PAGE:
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Hannes, the robotic hand that perfectly simulates the human hand

This amazing technological prosthesis restores more than 90% of lost functionality while reducing cost and improving efficiency


Robotics is indeed a science that is capable of introducing innovations in the most diverse fields, from leisure to medicine, as well as many others. When technological progress is used in the service of science, the advantages that follow can be so advanced that they provide results that were unthinkable a few years ago.

This is particularly true when we talk about robotic prosthesis control, which allows the robotic prosthetic device to replicate the functions of the limbs of the human body. And consequently, it gives the wearer the ability to once again perform both simple and complex actions that were no longer executable perhaps due to physical traumas and surgical operations.


foto: IIT
photo: IIT



Hannes, in this regard, is an advanced robotic hand, the result of the collaboration between the Italian Institute of Technology (IIT) of Genoa and the Prosthesis Center INAIL of Budrio, in the province of Bologna. This very important Genoese scientific research center has always been a promoter of the most advanced technological experimentation, with the purpose of favoring solutions that provide significant development and advancement in the various technological fields.


La mano robotica Hannes (foto: IIT)
The robotic hand, Hannes (photo: IIT)



Hannes, in fact, represents indisputable excellence in the field of robotics applied to prostheses, since this prosthetic device is able to restore more than 90% of lost functionality to people who have had an amputation of an upper limb.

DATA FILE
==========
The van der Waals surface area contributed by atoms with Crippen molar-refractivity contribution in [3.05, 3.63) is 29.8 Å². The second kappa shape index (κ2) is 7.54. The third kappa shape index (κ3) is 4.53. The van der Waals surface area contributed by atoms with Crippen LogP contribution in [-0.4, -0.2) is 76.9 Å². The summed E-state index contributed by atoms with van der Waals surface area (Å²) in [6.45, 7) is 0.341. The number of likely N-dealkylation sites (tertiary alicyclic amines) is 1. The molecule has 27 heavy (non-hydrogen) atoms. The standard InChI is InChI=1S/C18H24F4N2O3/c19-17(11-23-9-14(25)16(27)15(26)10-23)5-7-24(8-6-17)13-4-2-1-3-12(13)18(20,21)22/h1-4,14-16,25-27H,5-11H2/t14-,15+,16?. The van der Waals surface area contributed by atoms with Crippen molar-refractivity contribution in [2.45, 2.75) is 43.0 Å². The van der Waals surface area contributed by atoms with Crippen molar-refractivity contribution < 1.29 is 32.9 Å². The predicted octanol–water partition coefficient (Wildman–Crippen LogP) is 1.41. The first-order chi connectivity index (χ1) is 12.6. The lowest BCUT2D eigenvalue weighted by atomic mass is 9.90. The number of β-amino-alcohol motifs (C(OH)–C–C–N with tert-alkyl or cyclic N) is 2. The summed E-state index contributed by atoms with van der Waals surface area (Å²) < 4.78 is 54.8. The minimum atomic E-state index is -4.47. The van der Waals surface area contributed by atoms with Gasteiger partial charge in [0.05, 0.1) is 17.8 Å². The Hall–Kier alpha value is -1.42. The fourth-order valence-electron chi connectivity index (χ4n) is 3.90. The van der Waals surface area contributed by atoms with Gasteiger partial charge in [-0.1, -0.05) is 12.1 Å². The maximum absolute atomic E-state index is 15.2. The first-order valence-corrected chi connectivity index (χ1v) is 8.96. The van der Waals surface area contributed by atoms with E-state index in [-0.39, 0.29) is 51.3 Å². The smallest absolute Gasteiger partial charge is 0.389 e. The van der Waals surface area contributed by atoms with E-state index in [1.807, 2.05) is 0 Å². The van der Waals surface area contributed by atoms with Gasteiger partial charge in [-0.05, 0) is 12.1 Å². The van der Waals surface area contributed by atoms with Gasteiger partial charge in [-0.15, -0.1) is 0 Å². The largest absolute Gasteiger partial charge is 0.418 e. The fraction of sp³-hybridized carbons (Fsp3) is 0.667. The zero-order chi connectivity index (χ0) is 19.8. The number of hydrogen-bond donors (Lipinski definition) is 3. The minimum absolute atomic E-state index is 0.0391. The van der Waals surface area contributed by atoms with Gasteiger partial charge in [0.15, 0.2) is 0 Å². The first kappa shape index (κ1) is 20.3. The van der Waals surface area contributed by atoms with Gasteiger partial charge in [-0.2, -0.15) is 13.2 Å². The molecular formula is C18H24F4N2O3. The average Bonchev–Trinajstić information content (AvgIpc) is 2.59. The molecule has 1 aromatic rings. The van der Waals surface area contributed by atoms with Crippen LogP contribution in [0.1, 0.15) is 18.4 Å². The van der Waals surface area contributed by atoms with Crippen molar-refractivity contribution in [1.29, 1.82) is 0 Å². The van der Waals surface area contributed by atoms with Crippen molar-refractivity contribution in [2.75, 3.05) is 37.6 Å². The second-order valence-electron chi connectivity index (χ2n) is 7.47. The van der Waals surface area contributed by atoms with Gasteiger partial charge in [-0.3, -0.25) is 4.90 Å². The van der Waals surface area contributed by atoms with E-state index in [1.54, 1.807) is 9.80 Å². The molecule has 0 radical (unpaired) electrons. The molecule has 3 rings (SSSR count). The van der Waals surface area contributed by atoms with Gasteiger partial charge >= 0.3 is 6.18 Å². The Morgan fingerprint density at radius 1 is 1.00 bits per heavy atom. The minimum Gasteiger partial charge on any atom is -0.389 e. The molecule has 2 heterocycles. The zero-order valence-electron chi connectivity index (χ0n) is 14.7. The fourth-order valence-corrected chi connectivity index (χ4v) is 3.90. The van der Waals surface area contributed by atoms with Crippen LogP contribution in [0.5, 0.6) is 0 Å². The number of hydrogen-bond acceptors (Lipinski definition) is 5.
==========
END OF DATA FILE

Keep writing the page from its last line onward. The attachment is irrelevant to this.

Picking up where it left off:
The device uses innovative mechanics, that is entirely based on the natural functioning of the human hand and, thanks to a newly developed myoelectric control system, the wearer is able to perceive the prosthetic device as a part of themselves, and not as a foreign body.

In addition to the innovative mechanical aspects, Hannes (inspired by the name of the center’s technical director, Professor Hannes Schmidl) provides a stronger grip than traditional prostheses and is equipped with longer battery life, while maintaining reduced costs of about 30% in respect to other devices currently on the market.


foto: IIT
Hannes robotic hand in action (photo: IIT)


Moreover, the prosthetic device can be completely customized and is able to learn the wearer’s habitual movements and behaviors. Just as customizable are the aesthetic “coverings” that can be provided for the hand, depending on if the wearer is a man or a woman. After all that has been said, there is no doubt that we are dealing with a truly innovative project, one that will most certainly improve the quality of life of many people.

Hannes, along with many other innovations concerning robotics, will be present at Maker Faire Rome – the European Edition 2019, the world-famous innovative technology fair that will take place from 18 to 20 October at Fiera di Roma.